Fitzgerald: It's worrying.
Stapleton: Yeah. And then putting women in their place, like putting them back in their box and then telling men they should have authority over women. It's not creating a balance at all. Music is such a big thing. It's everything.
It's the poetry of our time, and it really seeps in.
Fitzgerald: Yeah. And then as dancers, I get really angry: I can't watch too many music videos. To see dance just used as representing female sexuality in one really narrow way, I get angry—as a dancer and as a woman because here is dance, this amazing field to investigate the mystery and energy and intelligence and the human body is potentially such a healing and liberating thing and potentially a vehicle for change or reassurance. Or a way to find peace. A way to combat having to need things. It's sad that the music industry reinforces the other image. The visual tools or the dance tools that you're given from the music industry as a woman to investigate your sexuality is very much like, Be available to men or be pleasing to men. Whereas it should be, What's this energy that I have inside me? What do I do with my desire? What do I do when I'm attracted? How do I move? How do these two things interact? Can I change how I feel? Can I balance the energy? Use it?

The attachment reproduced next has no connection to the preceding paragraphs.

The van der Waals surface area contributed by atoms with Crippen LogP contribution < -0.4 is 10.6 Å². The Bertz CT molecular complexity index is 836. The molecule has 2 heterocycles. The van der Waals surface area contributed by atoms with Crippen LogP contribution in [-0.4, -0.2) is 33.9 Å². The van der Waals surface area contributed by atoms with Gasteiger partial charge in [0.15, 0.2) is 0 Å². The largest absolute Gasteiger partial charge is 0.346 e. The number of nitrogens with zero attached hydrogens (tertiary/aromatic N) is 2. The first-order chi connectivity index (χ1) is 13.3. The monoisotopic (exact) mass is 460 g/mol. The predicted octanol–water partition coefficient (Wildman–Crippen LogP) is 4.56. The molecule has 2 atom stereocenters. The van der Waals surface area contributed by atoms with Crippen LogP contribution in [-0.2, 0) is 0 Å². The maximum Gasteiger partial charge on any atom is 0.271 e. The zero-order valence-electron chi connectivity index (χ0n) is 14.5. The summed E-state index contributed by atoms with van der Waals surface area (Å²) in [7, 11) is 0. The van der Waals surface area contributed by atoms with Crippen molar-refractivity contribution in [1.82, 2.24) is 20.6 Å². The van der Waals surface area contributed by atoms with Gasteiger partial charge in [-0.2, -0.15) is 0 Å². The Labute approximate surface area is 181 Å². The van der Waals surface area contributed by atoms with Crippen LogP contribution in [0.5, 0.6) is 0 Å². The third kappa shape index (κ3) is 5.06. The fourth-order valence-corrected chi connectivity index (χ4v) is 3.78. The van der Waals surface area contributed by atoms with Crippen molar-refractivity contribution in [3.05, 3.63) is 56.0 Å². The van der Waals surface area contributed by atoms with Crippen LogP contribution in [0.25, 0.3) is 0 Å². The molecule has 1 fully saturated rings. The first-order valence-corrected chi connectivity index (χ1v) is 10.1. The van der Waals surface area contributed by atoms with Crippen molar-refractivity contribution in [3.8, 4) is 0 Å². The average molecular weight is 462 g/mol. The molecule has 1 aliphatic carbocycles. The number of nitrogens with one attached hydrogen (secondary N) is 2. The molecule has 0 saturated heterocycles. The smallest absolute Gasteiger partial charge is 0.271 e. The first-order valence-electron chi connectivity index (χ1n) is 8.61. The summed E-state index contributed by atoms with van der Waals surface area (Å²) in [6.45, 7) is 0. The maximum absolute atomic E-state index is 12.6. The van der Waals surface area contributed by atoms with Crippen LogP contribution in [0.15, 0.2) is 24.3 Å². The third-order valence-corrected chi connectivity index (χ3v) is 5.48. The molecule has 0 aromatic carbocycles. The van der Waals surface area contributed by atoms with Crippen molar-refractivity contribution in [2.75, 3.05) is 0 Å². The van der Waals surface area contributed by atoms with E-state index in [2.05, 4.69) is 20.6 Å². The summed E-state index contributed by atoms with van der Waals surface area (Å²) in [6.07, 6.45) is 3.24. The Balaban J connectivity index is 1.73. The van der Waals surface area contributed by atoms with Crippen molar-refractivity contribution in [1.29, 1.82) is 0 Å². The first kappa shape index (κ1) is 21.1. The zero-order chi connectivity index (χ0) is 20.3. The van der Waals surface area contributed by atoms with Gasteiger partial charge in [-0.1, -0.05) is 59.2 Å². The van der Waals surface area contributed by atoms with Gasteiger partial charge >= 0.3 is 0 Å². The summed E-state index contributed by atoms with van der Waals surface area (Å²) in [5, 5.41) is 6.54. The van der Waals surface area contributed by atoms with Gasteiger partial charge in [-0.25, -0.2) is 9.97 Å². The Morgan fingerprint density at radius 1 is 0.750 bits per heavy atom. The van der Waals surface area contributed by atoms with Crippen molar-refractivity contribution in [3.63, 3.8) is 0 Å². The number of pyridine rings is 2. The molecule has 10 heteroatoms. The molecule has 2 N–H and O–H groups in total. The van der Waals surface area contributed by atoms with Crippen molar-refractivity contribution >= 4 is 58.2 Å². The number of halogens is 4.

Can you talk about the title?
Stapleton: It's kind of a saying in Ireland. If you're in a room and two people fancy each other...
Fitzgerald: You say, "The smell of want in that room is something else!" [Laughs] I had two guinea pigs, a boy and a girl and they were in separate cages until the boy's neuter operation was successful and my sister was like, "The smell of want in that room is unbelievable!"